Got dog troubles?
Whether the dog in question happens to be your first rescue dog, first puppy not responding to house training or your fifth dog that loves to hear himself bark, you are not alone. We know. Why? Think of the thousands of dog lovers who have felt overwhelmed at one point or another. We have been there, a few times (or more).
Some dog lovers ask other dog parents for advice. Others consult books, dog trainers, canine behavior experts and veterinarians. The feeling of being driven nuts can bring up the fear of living out of control. Perhaps, you feel a little scared faced with a new dog’s difficult behavior or canine health problem?
Six tips for your sanity
to retain one’s reason in unreasonable times
- Describe the problem.
- Write the problem down.
- How bad is this problem? Rate the problem on a scale of 1 to 10. Make 10 the most difficult or distressing.
- Name parts of the problem and details such as the time the problem began, describe the situation(s) where it happens, ask as many rational questions as you can.
- Come to your senses. Take time to observe, listen, note the cycle of behaviors or signs that signal another round of stomach trouble. Make this a lucid interval. Be curious about every observable clue.
- Make every effort to not respond in a manner, which might be making things worse.
Stress trumps sanity
Synonyms for sanity; a soundness of mind; sobriety, lucidity.
We need to think clearly before we take actions to help our pets.
Of course, these steps may all seem common sense. With hindsight, we have not always responded with these logical and sane questions. Stress in the form of our own or a family member’s illness clouded our logic. When time to think over our dog’s problem may have been lacking, working a high stress job or running a business was all-absorbing (if not physically and mentally exhausting) we had to reach out to others.
Yes, we have experienced how stress shrinks thinking abilities. One rather embarrassing story, that we have not shared before, goes like this.
Ideas about ideal dog behavior wrecks logic
While both running our own businesses, we moved from southern California to northern California. Due to living in an apartment, we had not had a dog in many years. So I felt an urgent need to find our perfect dog. Perfect is not a word I often use. Maybe “dreamed of dog” fits better? After visiting the Petaluma branch of the Sonoma County Library and we discussed the type of personality we wanted in a dog. Both very fit, we wanted to hike and to run on the beach with our dog. Planning our family to include children, our very top priority meant a dog that demonstrated patience with children with a calm temperament. Plus being educated we hoped our dream dog would come to us both smart and motivated to learn.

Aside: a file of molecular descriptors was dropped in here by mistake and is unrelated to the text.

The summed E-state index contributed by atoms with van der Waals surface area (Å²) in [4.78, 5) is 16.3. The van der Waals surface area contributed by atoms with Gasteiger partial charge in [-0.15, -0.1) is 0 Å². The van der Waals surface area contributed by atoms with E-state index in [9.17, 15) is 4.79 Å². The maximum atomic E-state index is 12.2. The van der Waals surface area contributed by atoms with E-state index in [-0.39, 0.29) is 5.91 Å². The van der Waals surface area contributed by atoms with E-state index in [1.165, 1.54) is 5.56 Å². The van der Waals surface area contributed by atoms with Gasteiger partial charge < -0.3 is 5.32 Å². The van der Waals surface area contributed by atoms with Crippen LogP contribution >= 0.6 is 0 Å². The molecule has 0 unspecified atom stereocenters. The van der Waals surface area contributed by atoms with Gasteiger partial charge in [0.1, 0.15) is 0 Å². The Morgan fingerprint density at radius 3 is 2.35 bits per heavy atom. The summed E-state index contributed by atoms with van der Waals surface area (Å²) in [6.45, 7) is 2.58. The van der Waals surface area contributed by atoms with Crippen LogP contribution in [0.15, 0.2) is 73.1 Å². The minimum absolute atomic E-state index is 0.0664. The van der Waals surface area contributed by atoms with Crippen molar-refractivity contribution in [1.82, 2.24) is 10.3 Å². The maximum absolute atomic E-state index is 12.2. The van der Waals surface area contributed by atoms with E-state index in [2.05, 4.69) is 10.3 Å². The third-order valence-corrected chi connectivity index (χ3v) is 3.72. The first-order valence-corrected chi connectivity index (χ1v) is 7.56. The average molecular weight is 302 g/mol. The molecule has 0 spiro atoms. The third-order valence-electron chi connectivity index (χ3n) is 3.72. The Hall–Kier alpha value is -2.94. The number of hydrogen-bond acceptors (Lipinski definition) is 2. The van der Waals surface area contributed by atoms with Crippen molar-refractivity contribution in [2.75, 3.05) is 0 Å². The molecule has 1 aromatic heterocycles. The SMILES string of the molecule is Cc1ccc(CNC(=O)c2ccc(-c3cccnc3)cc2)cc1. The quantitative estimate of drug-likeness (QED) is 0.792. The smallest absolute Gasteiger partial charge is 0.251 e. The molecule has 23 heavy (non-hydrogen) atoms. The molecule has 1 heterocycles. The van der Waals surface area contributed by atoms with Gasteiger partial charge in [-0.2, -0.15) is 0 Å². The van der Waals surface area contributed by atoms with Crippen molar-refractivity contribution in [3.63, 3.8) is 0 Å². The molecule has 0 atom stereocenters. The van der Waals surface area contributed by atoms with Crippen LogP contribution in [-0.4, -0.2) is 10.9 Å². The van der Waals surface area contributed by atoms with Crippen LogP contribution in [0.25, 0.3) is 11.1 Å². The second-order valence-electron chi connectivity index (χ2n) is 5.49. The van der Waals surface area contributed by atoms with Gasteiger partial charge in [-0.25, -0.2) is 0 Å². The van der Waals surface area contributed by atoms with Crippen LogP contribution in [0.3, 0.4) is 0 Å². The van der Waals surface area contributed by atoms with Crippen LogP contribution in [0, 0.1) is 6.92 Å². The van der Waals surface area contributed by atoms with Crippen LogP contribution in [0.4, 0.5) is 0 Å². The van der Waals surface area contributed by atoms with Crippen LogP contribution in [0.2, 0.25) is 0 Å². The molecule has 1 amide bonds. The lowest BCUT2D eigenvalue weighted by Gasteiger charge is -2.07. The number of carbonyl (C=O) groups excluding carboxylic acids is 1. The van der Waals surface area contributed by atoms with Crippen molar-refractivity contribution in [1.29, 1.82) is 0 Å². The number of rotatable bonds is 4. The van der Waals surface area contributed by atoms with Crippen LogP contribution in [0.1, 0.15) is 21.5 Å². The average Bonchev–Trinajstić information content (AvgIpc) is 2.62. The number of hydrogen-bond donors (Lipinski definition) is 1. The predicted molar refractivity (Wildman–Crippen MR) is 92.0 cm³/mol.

Soon, we began contacting dog experts in our area for local keeshond breeders and rescues. We wanted a female dog. Without attachment to getting a puppy, we made an attempt to contact a Marin County keeshond rescue. That effort proved unsuccessful. We visited three breeders who fit an ethical breeding profile, each raised beautiful, loving and calm dogs. Each never let a puppy or dog end up in an animal shelter.
Ethical breeder defined
Please read more about ethical breeders and their lifetime buy back contract at “Photo Friday: California Dreaming.” Then we heard of a one-year-old female that had been returned to breeder.
Dream dog trouble?
Of course we fell head over heels and signed the contract. We thought we had done all our homework. Ha!#@? A few more questions, would have saved us worry, time and money.
Mixed advice gave mixed results. Dawn, our first dog, a one year old spayed female had two problems in the first 24 hours. She refused to go potty. She happily went for walks, sniffed grass, drank water, but NO GO. Her first morning with us, she limped displaying a lame front paw. Off to the Vet we went.
I have run out of time. Tune in next Tuesday for the conclusion of our first 24 hours with our dream dog, Dawn.